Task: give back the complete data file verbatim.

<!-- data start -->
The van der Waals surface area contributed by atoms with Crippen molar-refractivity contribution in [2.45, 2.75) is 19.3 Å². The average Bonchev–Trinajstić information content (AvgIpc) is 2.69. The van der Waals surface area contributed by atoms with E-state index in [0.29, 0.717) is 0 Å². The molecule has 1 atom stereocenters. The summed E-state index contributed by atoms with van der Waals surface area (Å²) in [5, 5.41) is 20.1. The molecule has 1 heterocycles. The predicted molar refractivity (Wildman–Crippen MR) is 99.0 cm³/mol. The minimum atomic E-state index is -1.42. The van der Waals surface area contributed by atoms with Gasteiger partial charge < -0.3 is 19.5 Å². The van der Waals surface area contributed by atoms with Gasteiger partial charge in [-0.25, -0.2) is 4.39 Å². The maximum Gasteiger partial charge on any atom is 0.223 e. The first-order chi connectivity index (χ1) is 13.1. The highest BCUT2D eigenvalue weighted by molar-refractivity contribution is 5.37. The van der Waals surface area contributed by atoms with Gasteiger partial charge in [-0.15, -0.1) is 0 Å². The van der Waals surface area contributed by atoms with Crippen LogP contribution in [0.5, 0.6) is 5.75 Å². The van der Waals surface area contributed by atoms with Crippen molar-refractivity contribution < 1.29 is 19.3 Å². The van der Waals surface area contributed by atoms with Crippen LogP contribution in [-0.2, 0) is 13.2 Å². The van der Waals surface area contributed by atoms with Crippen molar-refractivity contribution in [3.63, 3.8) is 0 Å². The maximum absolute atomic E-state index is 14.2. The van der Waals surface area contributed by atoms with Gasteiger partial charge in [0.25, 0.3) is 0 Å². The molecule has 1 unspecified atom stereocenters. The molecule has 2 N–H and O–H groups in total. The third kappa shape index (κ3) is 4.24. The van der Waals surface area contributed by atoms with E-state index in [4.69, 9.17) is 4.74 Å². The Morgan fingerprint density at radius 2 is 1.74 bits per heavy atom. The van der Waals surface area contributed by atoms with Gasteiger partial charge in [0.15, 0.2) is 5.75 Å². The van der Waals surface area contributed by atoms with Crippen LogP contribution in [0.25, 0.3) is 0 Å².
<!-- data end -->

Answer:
The van der Waals surface area contributed by atoms with Crippen molar-refractivity contribution in [2.45, 2.75) is 19.3 Å². The average Bonchev–Trinajstić information content (AvgIpc) is 2.69. The van der Waals surface area contributed by atoms with E-state index in [0.29, 0.717) is 0 Å². The molecule has 1 atom stereocenters. The summed E-state index contributed by atoms with van der Waals surface area (Å²) in [5, 5.41) is 20.1. The molecule has 1 heterocycles. The predicted molar refractivity (Wildman–Crippen MR) is 99.0 cm³/mol. The minimum atomic E-state index is -1.42. The van der Waals surface area contributed by atoms with Gasteiger partial charge < -0.3 is 19.5 Å². The van der Waals surface area contributed by atoms with Gasteiger partial charge in [-0.25, -0.2) is 4.39 Å². The maximum Gasteiger partial charge on any atom is 0.223 e. The first-order chi connectivity index (χ1) is 13.1. The highest BCUT2D eigenvalue weighted by molar-refractivity contribution is 5.37. The van der Waals surface area contributed by atoms with Gasteiger partial charge in [-0.15, -0.1) is 0 Å². The van der Waals surface area contributed by atoms with Crippen LogP contribution in [0.5, 0.6) is 5.75 Å². The van der Waals surface area contributed by atoms with Crippen molar-refractivity contribution < 1.29 is 19.3 Å². The van der Waals surface area contributed by atoms with Crippen LogP contribution in [-0.2, 0) is 13.2 Å². The van der Waals surface area contributed by atoms with Crippen molar-refractivity contribution in [3.63, 3.8) is 0 Å². The maximum absolute atomic E-state index is 14.2. The van der Waals surface area contributed by atoms with Gasteiger partial charge in [0.25, 0.3) is 0 Å². The molecule has 1 unspecified atom stereocenters. The molecule has 2 N–H and O–H groups in total. The third kappa shape index (κ3) is 4.24. The van der Waals surface area contributed by atoms with E-state index in [4.69, 9.17) is 4.74 Å². The Morgan fingerprint density at radius 2 is 1.74 bits per heavy atom. The van der Waals surface area contributed by atoms with Gasteiger partial charge in [0.15, 0.2) is 5.75 Å². The van der Waals surface area contributed by atoms with Crippen LogP contribution in [0.25, 0.3) is 0 Å².